Tuesday, July 29, 2014

CPNI 20 Critical Security Controls

Extremely well done. These are published by the UK Centre for the Protection of National Infrastructure (CPNI).

Overview: http://www.cpni.gov.uk/advice/cyber/Critical-controls
Direct: http://www.cpni.gov.uk/documents/publications/2014/2014-04-11-critical-security-controls.pdf

Article Summary
The Critical Security Controls for cyber defence are a baseline of high-priority information security measures and controls that can be applied across an organisation in order to improve its cyber defence. CPNI is participating in an international government-industry effort to promote the Critical Security Controls for computer and network security. The development of these controls is being coordinated by the Council on CyberSecurity website.

Critical Security Controls guidance
CSC 1: Inventory of Authorized and Unauthorized Devices
CSC 2: Inventory of Authorized and Unauthorized Software 
CSC 3: Secure Configurations for Hardware and Software on Mobile Devices, Laptops, Workstations, and Servers 
CSC 4: Continuous Vulnerability Assessment and Remediation 
CSC 5: Malware Defenses 
CSC 6: Application Software Security
CSC 7: Wireless Access Control
CSC 8: Data Recovery Capability
CSC 9: Security Skills Assessment and Appropriate Training to Fill Gaps 
CSC 10: Secure Configurations for Network Devices such as Firewalls, Routers, and Switches 
CSC 11: Limitation and Control of Network Ports, Protocols, and Services 
CSC 12: Controlled Use of Administrative Privileges 
CSC 13: Boundary Defense
CSC 14: Maintenance, Monitoring, and Analysis of Audit Logs 
CSC 15: Controlled Access Based on the Need to Know
CSC 16: Account Monitoring and Control 
CSC 17: Data Protection 
CSC 18: Incident Response and Management 
CSC 19: Secure Network Engineering
CSC 20: Penetration Tests and Red Team Exercises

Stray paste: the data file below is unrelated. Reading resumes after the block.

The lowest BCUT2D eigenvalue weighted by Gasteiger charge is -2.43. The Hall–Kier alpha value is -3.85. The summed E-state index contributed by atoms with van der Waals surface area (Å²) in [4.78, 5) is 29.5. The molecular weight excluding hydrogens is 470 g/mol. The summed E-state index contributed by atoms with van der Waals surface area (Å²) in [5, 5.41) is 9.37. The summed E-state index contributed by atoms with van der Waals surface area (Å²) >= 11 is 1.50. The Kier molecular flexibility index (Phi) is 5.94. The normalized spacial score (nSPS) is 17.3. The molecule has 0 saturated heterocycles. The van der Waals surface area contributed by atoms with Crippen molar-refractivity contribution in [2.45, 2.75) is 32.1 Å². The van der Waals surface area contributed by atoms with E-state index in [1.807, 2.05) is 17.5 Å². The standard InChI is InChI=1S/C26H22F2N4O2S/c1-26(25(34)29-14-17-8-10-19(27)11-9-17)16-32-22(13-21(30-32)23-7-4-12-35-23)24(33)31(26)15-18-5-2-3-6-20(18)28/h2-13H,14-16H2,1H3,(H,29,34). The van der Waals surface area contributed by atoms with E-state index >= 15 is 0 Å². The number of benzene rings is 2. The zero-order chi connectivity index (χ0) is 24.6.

Also found this while researching new information for a class. Session title is When Controls Fail.

Thursday, March 6, 2014

Elizabeth Martin System Hardening Rant.......

Interesting rant from Elizabeth Martin. I'm a new fan!

[EM]: "I went off on a bit of a rant today about hardening. In the interest of disclaimers, I would like to make it abundantly clear that I was raised in a world where *hardening is king*. If you didn't harden you were compromised very quickly. Unfortunately it is now at least 10 years later if not more and still very few, if any, systems are hardened.

Of course I asked the twitters and frankly they did not give me the answers I sought. I was looking for answers such as "Of course we harden our systems." or, "Naturally most of the clients I work with harden their external systems." Well I didn't get those answers. The best I got was "I am just happy if they patch." .... [ouch.]

Awesome Comparison of Risk Methodologies

Absolutely love this research from Gartner. Fantastic job guys.
You Care Because: There are several viable risk management frameworks our customers can use for assessing and building security into Vblock Systems. The program is far less important than the execution. There are several similar sports, business, and personal analogies.  

Gartner For Technical Professionals - Comparing Methodologies for IT Risk Assessment and Analysis       

Authors: Ben Tomhave, Erik T. Heidt & Anne Elizabeth Robins

To access this research, visit www.gartner.com.

In-Scope Methods:

  • FAIR
  • ISO/IEC 31000:2009 and 27005:2011
  • NIST Special Publication 800-30
  • OCTAVE Allegro
  • RiskSafe 

Summary of Findings (page 3)